Listen to a male Tylopelta gibbera advertisement signal here.

The researchers performed a series of experiments, in which they observed treehoppers on potted host plants in the lab. With this set-up, they could control the environmental conditions, decide the number of males and females on the plant, record vibrational signals and play them back. They found that once a male signals and detects a female response, he will actively search for her along the plant, alternating signals and steps in a “Marco Polo” mating game until he finds her. Males found the females almost twice as fast if they were the only male on the plant, indicating that the presence of a second male on the plant somehow interferes with their ability to locate the female. Also, when two males were on the plant, they produced a new signal type that was never produced by a lone male on a plant. Males that had no male competition only produced signals that had a whine sound, followed by a series of pulses (and the female would then immediately respond with a harmonic sound of her own). This male signal is called the advertisement signal. Males that had a competing male on the plant would produce an additional signal that was a short tonal note. Interestingly, these males often produced this second signal at the same time that their competitor was advertising himself. Hmmm… could this be a masking signal used to interrupt the competitor? How could you figure that out?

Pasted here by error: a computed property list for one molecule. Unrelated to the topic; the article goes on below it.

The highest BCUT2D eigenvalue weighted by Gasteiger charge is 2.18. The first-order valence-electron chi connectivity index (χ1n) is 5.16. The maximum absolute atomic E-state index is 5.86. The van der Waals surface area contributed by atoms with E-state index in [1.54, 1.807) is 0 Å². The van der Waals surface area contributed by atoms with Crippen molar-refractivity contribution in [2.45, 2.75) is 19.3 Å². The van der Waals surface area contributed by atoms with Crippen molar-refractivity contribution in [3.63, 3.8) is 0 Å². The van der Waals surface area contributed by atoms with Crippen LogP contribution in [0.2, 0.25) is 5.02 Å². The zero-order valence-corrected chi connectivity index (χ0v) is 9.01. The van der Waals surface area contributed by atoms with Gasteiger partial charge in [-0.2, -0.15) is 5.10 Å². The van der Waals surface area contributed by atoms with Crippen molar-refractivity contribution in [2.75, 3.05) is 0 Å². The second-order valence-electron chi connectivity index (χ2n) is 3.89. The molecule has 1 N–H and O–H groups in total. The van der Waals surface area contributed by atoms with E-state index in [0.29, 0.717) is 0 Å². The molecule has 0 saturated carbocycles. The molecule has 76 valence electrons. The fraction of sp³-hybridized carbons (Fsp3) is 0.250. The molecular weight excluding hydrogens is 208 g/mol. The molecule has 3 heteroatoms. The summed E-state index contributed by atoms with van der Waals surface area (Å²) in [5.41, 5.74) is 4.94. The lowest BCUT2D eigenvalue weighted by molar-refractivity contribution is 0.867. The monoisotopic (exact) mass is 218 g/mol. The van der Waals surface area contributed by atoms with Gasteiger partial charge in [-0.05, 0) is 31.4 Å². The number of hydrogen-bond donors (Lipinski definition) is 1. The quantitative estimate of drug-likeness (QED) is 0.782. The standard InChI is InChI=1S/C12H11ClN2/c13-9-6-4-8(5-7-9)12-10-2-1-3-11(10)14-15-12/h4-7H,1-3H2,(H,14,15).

This figure from Legendre, Marting and Cocroft's 2012 Animal Behaviour paper shows
the whine and pulses of a male advertisement signal (top) and a histogram of when the
masking signal occurs in relation to the timing of the advertisement signal (bottom).
First, the researchers asked, “When do males produce this second signal?” The researchers put two males on a plant with one female and recorded their vibrations. They found that in this situation, males typically produced this second signal while his competitor was just beginning the pulse section of his advertisement signal. Next, the researchers played back recordings of male advertisement signals followed by female responses to a lone male on a plant. All of the males tested produced the masking signal during the pulse section of the male advertisement signal on the recording.

Don't you hate it when someone does this?

Next, the researchers asked, “How do females respond to this second signal?” On plants with one female and two males, females didn’t respond as much to advertisement signals overlapped by a second signal as they did to advertisement signals alone. The researchers then played recordings of male advertisement signals to lone females on the plants. Females responded significantly more often if the advertisement signal was not overlapped by a masking signal.

So, male treehoppers get an edge up on getting the girl by interrupting the other competing males. Sneaky buggers!

Want to know more? Check these out:

1. COCROFT, R., & RODRÍGUEZ, R. (2005). The Behavioral Ecology of Insect Vibrational Communication BioScience, 55 (4) DOI: 10.1641/0006-3568(2005)055[0323:TBEOIV]2.0.CO;2

2. Legendre, F., Marting, P., & Cocroft, R. (2012). Competitive masking of vibrational signals during mate searching in a treehopper Animal Behaviour, 83 (2), 361-368 DOI: 10.1016/j.anbehav.2011.11.003

3. A Japanese research team has harnessed this phenomenon to create a remote-control that makes annoying people stop talking. Find out more at the blog Gaines on Brains!